Station owners must reveal merger details
BY Rick Daysog
Advertiser Staff Writer
The owners of KGMB, KHNL and K5 must disclose much of the financial details behind the newsroom merger involving three of Hawai'i's five largest television stations, the Federal Communications Commission has ruled.
However, the FCC did not order the records to be handed over immediately, and analysts said the public disclosure could take weeks if the companies involved decide to appeal the matter.
The disclosure order follows a Freedom of Information Act request by The Honolulu Advertiser, seeking the business agreements between Raycom Media Inc., which owns KGMB and KHNL, and K5's owner MCG Capital Corp.
In October, KGMB, KHNL and K5 combined their news operations, laid off about a third of the stations' news staff and began simulcasting some news programs.
The financial terms for the newsroom merger, branded as Hawaii News Now, have not been publicly disclosed by Raycom, MCG or MCG's local unit HITV License Subsidiary Inc.
The FCC's chief of video in the Media Bureau, Barbara Kreisman, wrote in a March 29 letter, "We find that Raycom and HITV have not demonstrated that disclosure of the specific items of information ... would result in competitive harm.
"We find further that even if we concluded that competitive harm would result from the disclosure ... there are exceptionally strong policy considerations that warrant their disclosure."
Paul McTear, Raycom's CEO, could not be reached for comment.
The FCC said it is reviewing the joint operating agreement, or shared services agreement, between Raycom and MCG and will rule on the legality of the deal soon.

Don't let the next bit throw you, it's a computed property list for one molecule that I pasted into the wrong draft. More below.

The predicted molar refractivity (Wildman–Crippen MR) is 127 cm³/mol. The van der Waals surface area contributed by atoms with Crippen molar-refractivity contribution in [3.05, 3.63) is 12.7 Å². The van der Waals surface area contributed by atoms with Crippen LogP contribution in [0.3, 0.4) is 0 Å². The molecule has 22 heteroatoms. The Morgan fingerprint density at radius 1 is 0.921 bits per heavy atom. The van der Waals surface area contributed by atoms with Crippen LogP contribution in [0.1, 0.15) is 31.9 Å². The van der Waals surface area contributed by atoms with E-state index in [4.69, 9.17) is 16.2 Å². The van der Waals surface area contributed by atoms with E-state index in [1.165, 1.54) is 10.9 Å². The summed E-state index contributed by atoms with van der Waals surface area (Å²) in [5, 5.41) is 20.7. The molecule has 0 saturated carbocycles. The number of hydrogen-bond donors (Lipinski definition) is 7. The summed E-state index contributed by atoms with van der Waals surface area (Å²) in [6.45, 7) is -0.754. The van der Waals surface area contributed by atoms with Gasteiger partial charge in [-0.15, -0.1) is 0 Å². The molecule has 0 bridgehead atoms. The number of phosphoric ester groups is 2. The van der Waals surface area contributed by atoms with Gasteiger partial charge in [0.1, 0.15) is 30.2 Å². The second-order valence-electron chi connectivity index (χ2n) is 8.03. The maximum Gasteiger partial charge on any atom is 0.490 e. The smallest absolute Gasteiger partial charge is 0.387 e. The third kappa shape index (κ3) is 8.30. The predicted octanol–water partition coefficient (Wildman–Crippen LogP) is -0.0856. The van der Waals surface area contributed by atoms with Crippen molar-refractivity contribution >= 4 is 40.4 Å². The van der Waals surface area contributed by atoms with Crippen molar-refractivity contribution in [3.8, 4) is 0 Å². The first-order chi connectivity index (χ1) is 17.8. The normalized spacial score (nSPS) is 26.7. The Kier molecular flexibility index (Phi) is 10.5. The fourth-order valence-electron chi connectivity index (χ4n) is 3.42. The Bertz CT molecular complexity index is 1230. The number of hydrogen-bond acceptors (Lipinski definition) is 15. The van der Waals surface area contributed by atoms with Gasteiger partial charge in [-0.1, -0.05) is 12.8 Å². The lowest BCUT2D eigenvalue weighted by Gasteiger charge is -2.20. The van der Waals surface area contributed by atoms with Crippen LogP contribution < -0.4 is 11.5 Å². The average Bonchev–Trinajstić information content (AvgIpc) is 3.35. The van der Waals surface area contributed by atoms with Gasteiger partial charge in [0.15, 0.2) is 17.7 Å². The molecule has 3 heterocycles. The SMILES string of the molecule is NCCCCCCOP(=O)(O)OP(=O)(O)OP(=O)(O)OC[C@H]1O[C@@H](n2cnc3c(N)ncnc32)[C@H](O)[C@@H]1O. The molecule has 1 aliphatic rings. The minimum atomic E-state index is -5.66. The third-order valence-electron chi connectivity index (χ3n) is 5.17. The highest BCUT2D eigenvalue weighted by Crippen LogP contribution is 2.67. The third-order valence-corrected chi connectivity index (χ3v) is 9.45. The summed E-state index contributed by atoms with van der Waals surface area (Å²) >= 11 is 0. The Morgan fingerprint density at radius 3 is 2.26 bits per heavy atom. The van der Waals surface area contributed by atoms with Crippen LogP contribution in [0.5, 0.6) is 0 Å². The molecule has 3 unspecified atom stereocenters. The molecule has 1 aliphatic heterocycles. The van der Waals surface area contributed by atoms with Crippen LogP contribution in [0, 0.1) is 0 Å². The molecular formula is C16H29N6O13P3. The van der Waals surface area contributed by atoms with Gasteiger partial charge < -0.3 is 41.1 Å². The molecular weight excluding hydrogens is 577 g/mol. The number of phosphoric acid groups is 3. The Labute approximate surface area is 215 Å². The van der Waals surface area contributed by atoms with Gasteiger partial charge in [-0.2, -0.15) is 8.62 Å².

The Advertiser reported in November that Raycom is obligated to pay MCG $22 million in seven years as part of a loan agreement.
Raycom would not disclose the terms of the loan, saying such deals are confidential and public release of such information would provide an unfair advantage to its competitors.
In its ruling, the FCC said that Raycom and MCG must disclose the amount of quarterly interest payments and quarterly principal payments to be made under the terms of the loan.
The commission said that the station owners also must make public the schedule of fees paid to Raycom for operating the stations along with any details of an asset swap agreement between the station owners.
Raycom also must disclose information about an option agreement it has with Iowa-based Ottumwa Media Holdings LLC to sell K5 in the future, the FCC said.
Media Council Hawaii, which has filed a complaint with the FCC over the shared services agreement, believes that the details of the loan arrangement between Raycom and MCG will show that the newsroom merger is in fact a disguised transfer of ownership of the stations.
The council has argued that the deal violates federal laws barring one company from owning multiple television stations in a single market.
"This will allow us to finally understand what's really happening in the deal," said Angela Campbell, a Washington, D.C., attorney representing the Media Council and director of the First Amendment and Media Law Project at the Institute for Public Representation at Georgetown Law.
"And it will make an even stronger case that this deal is an illegal transfer of control."
Raycom and MCG have said that the shared services agreement does not violate federal laws because the deal doesn't involve a change of ownership.
The station owners also have said that the deal is borne out of economic necessity in an advertising market that has declined by about 30 percent, or $20 million a year.
Under FCC rules, Raycom and MCG have 10 days to ask the FCC's general counsel to review the decision.
If the FCC's lawyers uphold the media bureau's decision, Raycom and MCG can appeal the matter to the FCC's five-member commission.